But despite such potential challenges, a recent analysis from investment research firm CFRA (Center for Financial Research and Analysis) suggests that real-estate stocks can offer a highly suitable hedge against the accelerating inflation that has surfaced this year. REITs are “a strong inflation hedge, with sub-industries that issue short-term leases able to adjust quickly to rising prices,” wrote CFRA’s chief equity strategist, Sam Stovall. REITs can also benefit from price increases for rents and higher real-estate values during hotter inflationary periods, Stovall also noted, although REIT stocks have been volatile this year with US Treasury yields having climbed on the back of investor expectations of further interest-rate hikes to curb inflation. “This volatility has been further amplified recently with the yield curve inversion signalling an increasing likelihood of a recession in 2022 or 2023.”

There has also been growth in commercial real-estate market liquidity. According to Sheheryar Hafeez, managing director of JLL Capital Markets, there is “an increasing sense of urgency among large investors to deploy capital efficiently, especially considering a more uncertain medium-term outlook than at the start of 2022”. Writing in the commercial real-estate publication Commercial Property Executive, Mr. Hafeez also noted the strong appetite for large portfolio deals. “Though interest rates are not expected to reach harmful levels yet, volatility may impact the timing of deals. Improving fundaments and rising net operating income, however, should limit major real estate price declines,” he added.

NAREIT stated that it expects commercial real estate to perform particularly well this year. “Consumers have demonstrated that they still appreciate in-store shopping for certain items, even as they prefer the convenience of online purchases for others. In particular, shoppers often want to check the size and fit and appearance for clothing, shoes, and other fashion items, or they may simply enjoy visiting shops and seeing the displays as a break from mouse-clicks online,” NAREIT wrote in its outlook for 2022. “This consumer preference for ‘more of both’ will likely boost the recovery of the brick-and-mortar retail sector in 2022, and also support the continuing long-term growth of REIT sectors that support the digital economy, including industrial/logistics, data centers, and infrastructure/communications towers.” Whether the longer-term transition toward e-commerce will threaten retail REIT performance anytime soon remains to be seen, however.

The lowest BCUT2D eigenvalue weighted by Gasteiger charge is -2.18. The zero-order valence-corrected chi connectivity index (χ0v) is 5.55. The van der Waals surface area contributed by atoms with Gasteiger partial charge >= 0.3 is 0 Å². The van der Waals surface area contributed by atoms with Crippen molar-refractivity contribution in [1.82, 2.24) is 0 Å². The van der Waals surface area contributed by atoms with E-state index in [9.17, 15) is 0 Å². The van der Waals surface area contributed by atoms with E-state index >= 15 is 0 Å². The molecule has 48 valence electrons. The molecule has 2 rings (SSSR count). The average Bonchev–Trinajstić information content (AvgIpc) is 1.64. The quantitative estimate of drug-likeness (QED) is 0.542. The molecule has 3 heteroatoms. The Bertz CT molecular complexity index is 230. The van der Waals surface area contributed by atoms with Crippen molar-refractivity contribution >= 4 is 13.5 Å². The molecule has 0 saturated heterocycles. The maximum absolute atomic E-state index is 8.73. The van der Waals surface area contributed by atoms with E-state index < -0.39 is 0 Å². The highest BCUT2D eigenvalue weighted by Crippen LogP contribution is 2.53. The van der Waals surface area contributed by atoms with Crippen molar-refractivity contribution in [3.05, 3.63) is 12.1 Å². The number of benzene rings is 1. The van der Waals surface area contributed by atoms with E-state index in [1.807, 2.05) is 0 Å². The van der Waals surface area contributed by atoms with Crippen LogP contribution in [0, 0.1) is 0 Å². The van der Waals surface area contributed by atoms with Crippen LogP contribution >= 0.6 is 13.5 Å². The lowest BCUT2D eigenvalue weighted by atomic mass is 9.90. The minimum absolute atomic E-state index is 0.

Office markets should also keep strengthening as employees continue their return to work on onsite premises rather than from home. NAREIT noted that recent new leases signed by major technology companies confirm that office space remains vital for businesses. That said, greater emphasis should be placed on whether these post-COVID work trends will cause a major decline in the overall office space assigned per worker. “The outlook for office REITs is likely to be uncertain until it becomes clear whether there will be an enduring shift toward remote working—although the recent trend appears to be for most workers to eventually return to the office,” mid-April analysis from Charles Schwab noted. “Nevertheless, increases in office building inventories are likely to weigh on lease prices and potentially property valuations.”

For those wishing to invest in a REIT, one can purchase shares in a REIT trading on a stock exchange, similar to a public stock. Alternatively, investors may look to shares in a REIT mutual fund or exchange-traded fund (ETF), which can offer exposure to several REITs in various property sectors. The Nuveen Short-Term REIT ETF, for instance, seeks to track the performance of the Dow Jones U.S. Select Short-Term REIT Index, which in turn comprises US REITs in property sectors that typically have relatively short-term lease durations.